Wayne Grady is the award-winning author of 14 works of nonfiction, including The Quiet Limit of the World, Bringing Back the Dodo, and The Great Lakes. His first novel, Emancipation Day, was longlisted for the Scotiabank Giller Prize and won the 2013 Amazon First Novel Award. With his wife, novelist Merilyn Simonds, he co-authored Breakfast at the Exit Café: Travels Through America, and he co-wrote the international bestseller Tree: A Life Story with David Suzuki. He has also translated numerous works of fiction from French, by authors such as Yves Beauchemin and Danny Laferrièr, and he won the Governor General’s Literary Award for translation in 1989. Website: waynegrady.ca.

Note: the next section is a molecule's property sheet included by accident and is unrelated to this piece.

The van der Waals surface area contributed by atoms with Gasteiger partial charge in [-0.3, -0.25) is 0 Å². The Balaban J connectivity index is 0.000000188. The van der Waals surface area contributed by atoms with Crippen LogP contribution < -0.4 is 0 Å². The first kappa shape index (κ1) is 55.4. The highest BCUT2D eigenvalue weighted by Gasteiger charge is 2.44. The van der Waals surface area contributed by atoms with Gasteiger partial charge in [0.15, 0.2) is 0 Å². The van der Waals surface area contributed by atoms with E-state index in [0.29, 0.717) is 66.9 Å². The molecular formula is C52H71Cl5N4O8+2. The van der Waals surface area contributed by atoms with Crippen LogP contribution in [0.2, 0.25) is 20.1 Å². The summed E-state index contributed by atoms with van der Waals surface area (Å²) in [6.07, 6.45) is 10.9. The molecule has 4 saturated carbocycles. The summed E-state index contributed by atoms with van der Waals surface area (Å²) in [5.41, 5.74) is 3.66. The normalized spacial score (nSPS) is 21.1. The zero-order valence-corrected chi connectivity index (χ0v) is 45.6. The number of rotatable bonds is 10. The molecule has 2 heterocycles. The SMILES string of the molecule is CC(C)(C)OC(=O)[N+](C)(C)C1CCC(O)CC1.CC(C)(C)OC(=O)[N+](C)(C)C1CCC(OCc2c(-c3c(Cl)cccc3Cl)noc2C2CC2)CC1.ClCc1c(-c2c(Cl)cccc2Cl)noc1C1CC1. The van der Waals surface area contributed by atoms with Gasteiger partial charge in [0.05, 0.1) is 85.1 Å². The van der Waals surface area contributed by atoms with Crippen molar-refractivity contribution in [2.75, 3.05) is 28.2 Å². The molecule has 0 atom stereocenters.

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Reviews of Up from Freedom:
- “Forgiveness is not easy, nor is the story that Grady tells. It is dark and painful, each injustice suffered by the slaves more grievous than the last” – In the Toronto Star
- “When writer Wayne Grady was 47 years old, he discovered a family secret. His father, whom he had known as a white man, was in fact a Black man passing for white” – In Quill & Quire
- “Grady’s new novel continues exploring his family history, traversing back another 100 years to the 1850s” – In the Toronto Star
Up from Freedom
Virgil Moody vowed he would never own slaves like his father did. When he leaves the family plantation, he takes with him Annie, a pregnant woman who he is sure will not survive. As the years pass, Moody comes to think of Annie as his wife and her baby, Lucas, as their son. But, as Annie reminds him, she and Moody will never be equal. Then their “family” breaks apart, and Lucas flees the only life he’s ever known. Moody travels through a country on the brink of civil war, searching for Lucas and slowly reconciling his past sins with his hopes for the future. But though some things may be forgotten, nothing is ever really forgiven.